Who Coined the Term “Lean”? And Where is He Today?
The term came from John Krafcik, who was a graduate student at MIT, working for Lean Enterprise Institute founder Jim Womack on the research for the book The Machine That Changed the World. See comment #5 where I added more detail about that.
Where is Krafcik today (pictured at left)?
Krafcik, 48, is now CEO of the Korean automaker Hyundai (update, he’s now the President of TrueCar). Maybe GM made a huge mistake in not hiring him instead of promoting yet another finance guy to the head of that troubled company? Maybe there’s still a chance he can take over after the next CEO-of-the-quarter is done at GM.
Krafcik was featured in a recent USA Today article, “Hyundai’s John Krafcik isn’t your typical CEO type“).
From the article:
Krafcik got his first auto break with a venture Toyota and General Motors were setting up in Fremont, Calif., to build small cars for both companies. New United Motor Manufacturing (or NUMMI) was a chance for GM to learn Toyota quality methods and for Toyota to try operating a U.S. plant.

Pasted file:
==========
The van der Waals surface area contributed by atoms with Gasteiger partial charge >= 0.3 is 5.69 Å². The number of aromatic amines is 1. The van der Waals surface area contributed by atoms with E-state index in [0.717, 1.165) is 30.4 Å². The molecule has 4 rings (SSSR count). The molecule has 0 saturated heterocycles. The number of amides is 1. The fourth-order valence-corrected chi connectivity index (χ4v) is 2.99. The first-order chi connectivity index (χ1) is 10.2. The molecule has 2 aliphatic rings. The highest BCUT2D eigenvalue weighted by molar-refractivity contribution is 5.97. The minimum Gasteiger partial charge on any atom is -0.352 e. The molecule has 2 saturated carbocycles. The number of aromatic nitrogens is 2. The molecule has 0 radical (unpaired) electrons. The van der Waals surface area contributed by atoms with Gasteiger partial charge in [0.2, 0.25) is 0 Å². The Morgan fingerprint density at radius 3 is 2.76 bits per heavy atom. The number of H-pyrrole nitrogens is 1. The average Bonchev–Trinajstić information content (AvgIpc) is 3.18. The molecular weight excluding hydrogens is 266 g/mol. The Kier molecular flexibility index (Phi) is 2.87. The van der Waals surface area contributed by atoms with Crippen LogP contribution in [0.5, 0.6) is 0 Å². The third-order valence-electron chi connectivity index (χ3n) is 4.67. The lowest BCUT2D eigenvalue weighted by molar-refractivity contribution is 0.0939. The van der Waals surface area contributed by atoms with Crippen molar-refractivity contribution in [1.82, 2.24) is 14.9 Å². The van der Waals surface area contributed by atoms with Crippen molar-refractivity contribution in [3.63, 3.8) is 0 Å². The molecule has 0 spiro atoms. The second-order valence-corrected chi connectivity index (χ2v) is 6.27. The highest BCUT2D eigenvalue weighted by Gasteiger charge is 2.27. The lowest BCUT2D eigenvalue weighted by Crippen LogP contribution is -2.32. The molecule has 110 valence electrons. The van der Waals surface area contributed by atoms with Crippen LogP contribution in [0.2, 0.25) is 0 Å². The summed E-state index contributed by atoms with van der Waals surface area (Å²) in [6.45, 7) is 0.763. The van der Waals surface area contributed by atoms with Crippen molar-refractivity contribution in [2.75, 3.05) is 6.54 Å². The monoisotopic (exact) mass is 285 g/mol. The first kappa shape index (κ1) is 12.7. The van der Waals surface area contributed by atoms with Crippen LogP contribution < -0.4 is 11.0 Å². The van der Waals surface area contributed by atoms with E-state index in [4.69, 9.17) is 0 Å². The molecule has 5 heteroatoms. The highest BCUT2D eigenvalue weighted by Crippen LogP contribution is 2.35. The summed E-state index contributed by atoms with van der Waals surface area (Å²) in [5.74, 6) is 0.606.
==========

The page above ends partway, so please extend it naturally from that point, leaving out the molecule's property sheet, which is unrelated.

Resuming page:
And he saw the difference between GM and Toyota at the time:
Hired as a manufacturing engineer, Krafcik says the experience “was just awesome,” especially his Toyota-trained boss, who wanted him to see what makes an auto plant succeed or fail. Krafcik was dispatched to GM’s plant in Oklahoma City, where he says he saw half-built cars backed up and workers napping on the job. Then he went to Toyota City in Japan, a plant he says was so well laid out and efficient he could see across it to the other side. There was little inventory, with parts arriving from suppliers only hours before they were needed.
Krafcik is described as a disciplined, data-driven engineer, but one who is innovative and keeps connected to customers (personally calling an upset customer each day, something I wish American Airlines Gerard Arpey would try, but that’s beside the point).
I wonder how GM would be different with Krafcik in charge? Do you think he could make a difference?
Regardless of your workplace, what’s the ideal “lean CEO”?